|Images from Wikimedia Commons|
The Monarch was one of the species initially classified by Linneaus in 1758's Systema Naturae, and its scientific name comes strait out of mythology. In short, Danaus was a king and had 50 daughters, while his brother, Aegyptus, had 50 sons. Aegyptus wanted the 50 sons to marry the 50 daughters but Danaus refuses until he gets forced into organizing a mass wedding. He then has his daughters kill their husbands, and all but one does. The remaining son gets revenge on Danaus, and he and the daughter become king and queen to a dynasty. See where all this royalty stuff comes from? (Oh, and the species name, plexippus, comes from a name of one of the sons) It has also been speculated that the "Monarch" name is to honor King William III of England (William the Orange in his Dutch Homeland). This is interesting because the butterfly was not called "Monarch" until 1874, while William III ruled 1689-1702, nearly two hundred years earlier.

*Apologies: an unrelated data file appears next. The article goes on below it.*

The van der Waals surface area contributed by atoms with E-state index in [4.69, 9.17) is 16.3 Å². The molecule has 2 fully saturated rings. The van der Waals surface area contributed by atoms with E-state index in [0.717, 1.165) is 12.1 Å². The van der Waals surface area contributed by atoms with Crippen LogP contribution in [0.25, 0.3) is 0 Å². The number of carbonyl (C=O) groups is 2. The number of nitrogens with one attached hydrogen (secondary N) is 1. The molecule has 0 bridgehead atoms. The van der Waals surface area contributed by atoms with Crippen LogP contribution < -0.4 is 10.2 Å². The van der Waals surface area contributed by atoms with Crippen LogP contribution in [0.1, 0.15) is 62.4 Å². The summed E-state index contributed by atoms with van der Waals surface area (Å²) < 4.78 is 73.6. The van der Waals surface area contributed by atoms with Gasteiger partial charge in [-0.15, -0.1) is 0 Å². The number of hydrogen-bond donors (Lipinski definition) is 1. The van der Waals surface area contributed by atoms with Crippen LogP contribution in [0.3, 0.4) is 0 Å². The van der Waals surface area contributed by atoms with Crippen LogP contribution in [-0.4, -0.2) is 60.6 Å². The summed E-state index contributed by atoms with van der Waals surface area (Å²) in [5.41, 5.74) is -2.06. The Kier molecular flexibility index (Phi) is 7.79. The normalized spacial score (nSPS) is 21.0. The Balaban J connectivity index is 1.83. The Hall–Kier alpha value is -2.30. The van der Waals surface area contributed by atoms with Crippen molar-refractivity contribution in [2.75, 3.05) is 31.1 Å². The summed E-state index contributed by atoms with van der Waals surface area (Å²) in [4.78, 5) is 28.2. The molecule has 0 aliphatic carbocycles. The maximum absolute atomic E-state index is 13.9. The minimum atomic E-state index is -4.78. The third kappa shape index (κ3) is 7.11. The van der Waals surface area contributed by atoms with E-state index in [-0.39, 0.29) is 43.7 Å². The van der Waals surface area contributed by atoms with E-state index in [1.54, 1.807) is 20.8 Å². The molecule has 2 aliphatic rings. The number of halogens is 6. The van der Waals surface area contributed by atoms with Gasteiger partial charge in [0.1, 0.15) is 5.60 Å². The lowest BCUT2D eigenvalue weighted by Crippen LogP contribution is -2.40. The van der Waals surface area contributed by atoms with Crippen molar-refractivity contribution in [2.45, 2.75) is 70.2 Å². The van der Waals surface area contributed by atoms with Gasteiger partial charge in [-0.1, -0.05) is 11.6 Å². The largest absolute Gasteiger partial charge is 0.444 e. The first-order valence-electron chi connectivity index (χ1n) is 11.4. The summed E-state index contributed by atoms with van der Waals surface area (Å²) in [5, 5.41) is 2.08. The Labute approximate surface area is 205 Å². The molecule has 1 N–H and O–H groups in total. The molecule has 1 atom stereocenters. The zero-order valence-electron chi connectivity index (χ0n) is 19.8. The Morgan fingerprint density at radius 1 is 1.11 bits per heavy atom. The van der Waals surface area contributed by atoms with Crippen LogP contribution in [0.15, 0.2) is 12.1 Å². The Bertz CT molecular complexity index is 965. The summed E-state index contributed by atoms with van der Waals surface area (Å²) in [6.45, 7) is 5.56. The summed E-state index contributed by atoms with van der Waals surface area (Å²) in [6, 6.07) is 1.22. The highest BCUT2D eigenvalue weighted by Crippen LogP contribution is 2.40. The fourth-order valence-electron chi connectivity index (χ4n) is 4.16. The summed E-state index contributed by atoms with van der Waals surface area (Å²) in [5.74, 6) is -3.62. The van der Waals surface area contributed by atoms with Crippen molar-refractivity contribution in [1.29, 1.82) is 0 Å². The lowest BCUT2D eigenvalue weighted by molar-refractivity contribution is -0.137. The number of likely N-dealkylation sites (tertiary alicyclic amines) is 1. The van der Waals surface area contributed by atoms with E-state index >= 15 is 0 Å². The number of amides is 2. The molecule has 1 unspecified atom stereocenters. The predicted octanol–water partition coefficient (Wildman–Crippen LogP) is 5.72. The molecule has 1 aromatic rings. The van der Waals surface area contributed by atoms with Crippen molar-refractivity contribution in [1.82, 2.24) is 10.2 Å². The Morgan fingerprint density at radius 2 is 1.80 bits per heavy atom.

And last but not least, Monarch Butterflys are poisonous. And where do they get that toxicity from? Their diets of course! They consume milkweed which gives them high concentrations of cardenolide, which is harmful to most predators.